Penthouse Retrospective

by Phil Berger Originally Published: June, 1993

Jay Leno

For all that, Leno’s first year as host was not an easy one. As the successor to Carson, he was often a target. From late — night rival Arsenio Hall — who was quoted as saying, “I’m going to treat him like we treated the kid on the high school basketball team who was the coach’s son …. We tried to kick his ass, and that’s what I’m going to do — kick Jay’s ass” — to reviewers who faulted him for doing “soft” political material, Leno was under the gun.

And of course there was NBC’s wishy — washy support during the combustible David Letterman affair. When Letterman — whose “Late Night With David Letterman” follows Leno on the peacock network — let it be known he was thinking of leaving NBC, Leno was left to dangle in the wind while his bosses decided what to do about Dave. You remember Letterman’s snit over being bypassed for Leno as “The Tonight Show” host and how his discontent encouraged a bidding war among other networks for his services. That left NBC to decide whether or not to appease Letterman by jettisoning Leno. Well, ultimately NBC let Letterman defect to CBS — his stint at NBC ends June 25. But NBC’s belat­ed endorsement of Leno was hardly a siren cry of loyalty. Still, to para­phrase Chevy Chase, Leno is run­ning “The Tonight Show” … and you’re not, Dave.

With Leno headed for his second season as host of “The Tonight Show,” Penthouse dispatched Phil Berger to Burbank to hear what was on Leno’s mind.

Were you bothered by the indecision at NBC about whether you or David Letterman would host “The Tonight Show”?

No. I’ve been in this business a long time, and the nice thing about being a comedian and working on the road is, every­thing that happens is your own fault because you control your own destiny. It’s self — serving — you’re the writer, the producer, whatever — but again, you hold all the cards. This TV thing is an extra thing. If it worked out, great, and if it didn’t, fine. I didn’t feel so much I was left hanging in the wind. I think it looked a lot worse in print than it was, only because NBC had screwed up their handling of David once already and they were trying to figure out how to keep David here. They had given me the show, they signed a contract. “Well, how do we keep David? Let’s … “ and they kept stretching it out until they finally realized Oh, gee, this isn’t going to work.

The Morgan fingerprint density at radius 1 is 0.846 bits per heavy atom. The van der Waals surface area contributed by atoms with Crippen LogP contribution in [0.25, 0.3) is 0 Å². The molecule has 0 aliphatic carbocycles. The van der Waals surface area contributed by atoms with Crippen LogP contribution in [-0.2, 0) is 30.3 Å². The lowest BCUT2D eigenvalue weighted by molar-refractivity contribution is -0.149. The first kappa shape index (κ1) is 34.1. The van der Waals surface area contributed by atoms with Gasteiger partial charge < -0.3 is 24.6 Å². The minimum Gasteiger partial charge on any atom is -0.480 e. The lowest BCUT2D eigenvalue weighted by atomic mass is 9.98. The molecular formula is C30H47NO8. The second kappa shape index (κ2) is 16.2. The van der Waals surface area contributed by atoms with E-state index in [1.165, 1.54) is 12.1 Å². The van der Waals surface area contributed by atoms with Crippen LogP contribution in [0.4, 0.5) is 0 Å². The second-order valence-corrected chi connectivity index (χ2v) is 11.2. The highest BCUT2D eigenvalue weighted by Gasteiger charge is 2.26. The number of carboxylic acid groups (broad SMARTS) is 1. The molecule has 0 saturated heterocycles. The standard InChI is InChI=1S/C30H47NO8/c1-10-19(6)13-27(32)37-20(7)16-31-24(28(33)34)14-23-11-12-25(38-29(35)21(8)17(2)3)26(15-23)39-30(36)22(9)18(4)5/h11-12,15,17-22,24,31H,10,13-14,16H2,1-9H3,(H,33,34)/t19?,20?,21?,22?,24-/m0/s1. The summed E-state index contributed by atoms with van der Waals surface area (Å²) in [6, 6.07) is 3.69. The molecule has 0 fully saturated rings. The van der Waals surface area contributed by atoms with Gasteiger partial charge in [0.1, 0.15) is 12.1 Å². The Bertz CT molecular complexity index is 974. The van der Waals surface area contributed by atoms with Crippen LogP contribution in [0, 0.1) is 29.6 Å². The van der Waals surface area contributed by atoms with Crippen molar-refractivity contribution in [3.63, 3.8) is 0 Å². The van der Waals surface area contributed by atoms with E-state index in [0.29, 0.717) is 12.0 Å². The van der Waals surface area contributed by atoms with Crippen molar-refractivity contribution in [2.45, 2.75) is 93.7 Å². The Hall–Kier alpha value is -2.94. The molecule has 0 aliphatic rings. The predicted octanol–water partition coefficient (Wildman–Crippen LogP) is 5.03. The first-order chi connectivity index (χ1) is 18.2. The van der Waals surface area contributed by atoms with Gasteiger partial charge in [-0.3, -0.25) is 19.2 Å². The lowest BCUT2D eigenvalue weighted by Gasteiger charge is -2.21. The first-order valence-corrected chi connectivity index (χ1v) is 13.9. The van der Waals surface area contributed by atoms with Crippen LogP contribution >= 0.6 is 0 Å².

So you didn’t feel any agita?

You know something, I would be lying if I said I didn’t. I was fairly confident throughout that we would be okay. I mean, again I did what I do when I’m on the road — you go to the audi­ence. I’d say to myself, okay, there are 212 or some NBC affil­iates, and — this is real odd to me — a lot of people criticize me because they say it’s politicking, but you have half a dozen executives you could go to or you could go to the 212 stations that buy you and ask them, Are you guys happy with it? Is this working for you? The numbers came back good, the ratings were good, the ad revenue and the demographics and all that were fine. They all seemed happy with the show we were doing.

Are you talking about particular stations across the country?

Yeah, I’d call the stations, because I don’t go where I’m not wanted and I’m not on every affiliate, but close, and say, What do you guys want? Should I go? Should I stay? Where do you see it? And unanimously — of course, they were talking to me, but believe me, these guys were businessmen; they would say we feel you should step aside if that’s what they wanted — they all seemed to be saying, No, no, we like it, we’re fine, everything is going great, please don’t mess with the show. Some people had their own suggestions — too much of this kind of music, not enough of this kind of music — okay, that’s fine. But for the most part, they all seemed reason­ably happy.

Jay Leno reveals his personal experience with the not-entirely-glamorous world of the comedy circuit in his early days. His take on the late-night wars may surprise you.